Graduation year: 2022
Semester/year area of interest proposed: Spring 2020
Major status: Non-ENVS major nor minor
Other major (if applicable): Political Science, Hispanic Studies Double Major
Minor(s) (if applicable):
It’s fitting, that my area of interest begins with a reference to Lewis and Clark— the individuals, not this college— and their fateful westward journey. Following Thomas Jefferson’s purchase of Louisiana, America began a great migration into the west, starting with Lewis and Clark. Jefferson “believed that a republic depended on an independent, virtuous citizenry for its survival, and that independence and virtue went hand in hand with land ownership… In order to provide enough land to sustain this ideal population of virtuous yeomen, the United States would have to continue to expand” (History.com Editors 2009). As seen in Jefferson’s desires, this expansion was driven by the philosophy of manifest destiny, the supposed inevitable and divinely driven territorial expansion of the United States (Heidler and Heidler 2019). This great westward expansion had a huge impact on american laws. Most notably was the homesteading act of 1862 which allowed anyone who was “the head of a household or at least 21 years of age to claim a 160 acre parcel of land” (NPS.gov Editors 2019). The only requirements to keep this land was “to live on the land, build a home, make improvements and farm for 5 years” (NPS.gov Editors 2019).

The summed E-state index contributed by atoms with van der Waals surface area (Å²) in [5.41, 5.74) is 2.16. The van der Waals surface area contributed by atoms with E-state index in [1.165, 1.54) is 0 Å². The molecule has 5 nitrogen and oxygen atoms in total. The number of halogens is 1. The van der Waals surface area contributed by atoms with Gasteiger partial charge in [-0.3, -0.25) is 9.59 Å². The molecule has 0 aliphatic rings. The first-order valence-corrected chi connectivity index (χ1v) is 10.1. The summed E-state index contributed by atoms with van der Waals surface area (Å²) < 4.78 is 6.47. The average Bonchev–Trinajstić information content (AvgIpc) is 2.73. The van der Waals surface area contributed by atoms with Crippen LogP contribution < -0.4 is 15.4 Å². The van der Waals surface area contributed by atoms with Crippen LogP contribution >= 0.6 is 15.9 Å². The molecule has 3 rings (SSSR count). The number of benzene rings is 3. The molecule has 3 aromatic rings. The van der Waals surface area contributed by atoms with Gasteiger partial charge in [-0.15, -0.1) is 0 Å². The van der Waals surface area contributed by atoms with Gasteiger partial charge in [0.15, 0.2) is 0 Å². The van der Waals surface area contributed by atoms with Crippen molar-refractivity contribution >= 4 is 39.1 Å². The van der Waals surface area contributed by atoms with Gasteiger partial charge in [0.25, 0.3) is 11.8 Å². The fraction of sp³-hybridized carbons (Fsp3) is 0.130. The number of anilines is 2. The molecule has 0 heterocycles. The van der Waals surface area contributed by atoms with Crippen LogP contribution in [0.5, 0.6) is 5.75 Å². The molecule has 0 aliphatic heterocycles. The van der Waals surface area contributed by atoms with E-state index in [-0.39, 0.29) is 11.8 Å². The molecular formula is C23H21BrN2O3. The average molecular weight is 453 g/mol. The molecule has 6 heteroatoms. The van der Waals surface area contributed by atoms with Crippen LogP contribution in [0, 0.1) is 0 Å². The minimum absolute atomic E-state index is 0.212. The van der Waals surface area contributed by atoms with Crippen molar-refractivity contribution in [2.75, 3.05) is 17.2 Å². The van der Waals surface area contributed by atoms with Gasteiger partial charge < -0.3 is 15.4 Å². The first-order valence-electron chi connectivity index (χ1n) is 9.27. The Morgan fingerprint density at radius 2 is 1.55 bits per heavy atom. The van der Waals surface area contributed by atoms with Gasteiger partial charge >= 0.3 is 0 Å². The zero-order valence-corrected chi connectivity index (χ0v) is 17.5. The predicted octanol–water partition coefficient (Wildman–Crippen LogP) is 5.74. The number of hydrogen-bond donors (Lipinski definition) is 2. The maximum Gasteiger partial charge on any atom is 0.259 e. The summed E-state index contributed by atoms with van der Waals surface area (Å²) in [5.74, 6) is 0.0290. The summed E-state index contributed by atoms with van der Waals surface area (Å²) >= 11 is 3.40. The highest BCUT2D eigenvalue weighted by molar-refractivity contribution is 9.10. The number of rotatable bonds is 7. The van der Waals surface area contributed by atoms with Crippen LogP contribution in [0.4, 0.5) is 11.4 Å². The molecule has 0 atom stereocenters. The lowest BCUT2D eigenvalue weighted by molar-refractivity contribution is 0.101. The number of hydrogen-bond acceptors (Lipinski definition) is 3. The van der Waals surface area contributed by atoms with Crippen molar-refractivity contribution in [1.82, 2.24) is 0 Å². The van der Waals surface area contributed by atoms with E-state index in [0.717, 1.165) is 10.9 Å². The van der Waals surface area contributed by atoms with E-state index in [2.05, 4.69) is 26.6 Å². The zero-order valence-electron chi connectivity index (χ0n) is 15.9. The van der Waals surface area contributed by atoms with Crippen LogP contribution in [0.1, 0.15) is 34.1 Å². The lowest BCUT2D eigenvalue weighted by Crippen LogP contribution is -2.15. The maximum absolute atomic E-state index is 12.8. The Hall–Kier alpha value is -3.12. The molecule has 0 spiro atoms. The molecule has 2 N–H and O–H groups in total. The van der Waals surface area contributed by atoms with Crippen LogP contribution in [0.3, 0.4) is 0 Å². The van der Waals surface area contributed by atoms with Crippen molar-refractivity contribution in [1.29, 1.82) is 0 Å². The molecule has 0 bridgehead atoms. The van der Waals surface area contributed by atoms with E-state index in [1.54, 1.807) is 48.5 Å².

These events provide a touchstone to exemplify how the historic and philosophical foundations of western law deeply impact environmental management. Westward expansion exemplifies how western law enshrines and promulgates a philosophy that land and resources are meant to be owned and exploited. The homesteading act was a clear result of the philosophy of manifest destiny. Westward expansion was not the beginning of western exploitation of land, and it certainly wasn’t the end, which brings me to my area of interest: The Anthropocentric Legal System and Land Management. Through this topic I seek to answer the questions of how centuries of law prioritizing human benefit— particularly in the context of property law— impacts modern land management.